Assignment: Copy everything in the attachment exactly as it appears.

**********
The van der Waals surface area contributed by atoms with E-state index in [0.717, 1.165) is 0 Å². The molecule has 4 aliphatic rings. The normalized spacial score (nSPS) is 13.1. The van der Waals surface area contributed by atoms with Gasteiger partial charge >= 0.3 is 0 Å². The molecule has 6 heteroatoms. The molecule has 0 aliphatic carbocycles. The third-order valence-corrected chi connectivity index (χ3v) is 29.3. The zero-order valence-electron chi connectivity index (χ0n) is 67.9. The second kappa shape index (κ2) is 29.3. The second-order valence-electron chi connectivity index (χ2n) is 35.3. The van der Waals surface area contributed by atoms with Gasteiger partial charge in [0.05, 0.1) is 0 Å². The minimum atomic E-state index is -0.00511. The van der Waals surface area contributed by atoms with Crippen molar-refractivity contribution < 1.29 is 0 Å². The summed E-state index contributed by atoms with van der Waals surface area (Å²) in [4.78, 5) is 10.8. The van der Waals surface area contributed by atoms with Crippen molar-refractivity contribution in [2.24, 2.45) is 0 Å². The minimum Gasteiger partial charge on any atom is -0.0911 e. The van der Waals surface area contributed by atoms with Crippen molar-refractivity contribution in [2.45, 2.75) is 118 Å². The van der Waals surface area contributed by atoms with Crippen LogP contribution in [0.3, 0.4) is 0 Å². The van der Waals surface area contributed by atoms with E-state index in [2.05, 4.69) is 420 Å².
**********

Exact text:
The van der Waals surface area contributed by atoms with E-state index in [0.717, 1.165) is 0 Å². The molecule has 4 aliphatic rings. The normalized spacial score (nSPS) is 13.1. The van der Waals surface area contributed by atoms with Gasteiger partial charge >= 0.3 is 0 Å². The molecule has 6 heteroatoms. The molecule has 0 aliphatic carbocycles. The third-order valence-corrected chi connectivity index (χ3v) is 29.3. The zero-order valence-electron chi connectivity index (χ0n) is 67.9. The second kappa shape index (κ2) is 29.3. The second-order valence-electron chi connectivity index (χ2n) is 35.3. The van der Waals surface area contributed by atoms with Gasteiger partial charge in [0.05, 0.1) is 0 Å². The minimum atomic E-state index is -0.00511. The van der Waals surface area contributed by atoms with Crippen molar-refractivity contribution < 1.29 is 0 Å². The summed E-state index contributed by atoms with van der Waals surface area (Å²) in [4.78, 5) is 10.8. The van der Waals surface area contributed by atoms with Crippen molar-refractivity contribution in [2.24, 2.45) is 0 Å². The minimum Gasteiger partial charge on any atom is -0.0911 e. The van der Waals surface area contributed by atoms with Crippen molar-refractivity contribution in [2.45, 2.75) is 118 Å². The van der Waals surface area contributed by atoms with Crippen LogP contribution in [0.3, 0.4) is 0 Å². The van der Waals surface area contributed by atoms with E-state index in [2.05, 4.69) is 420 Å².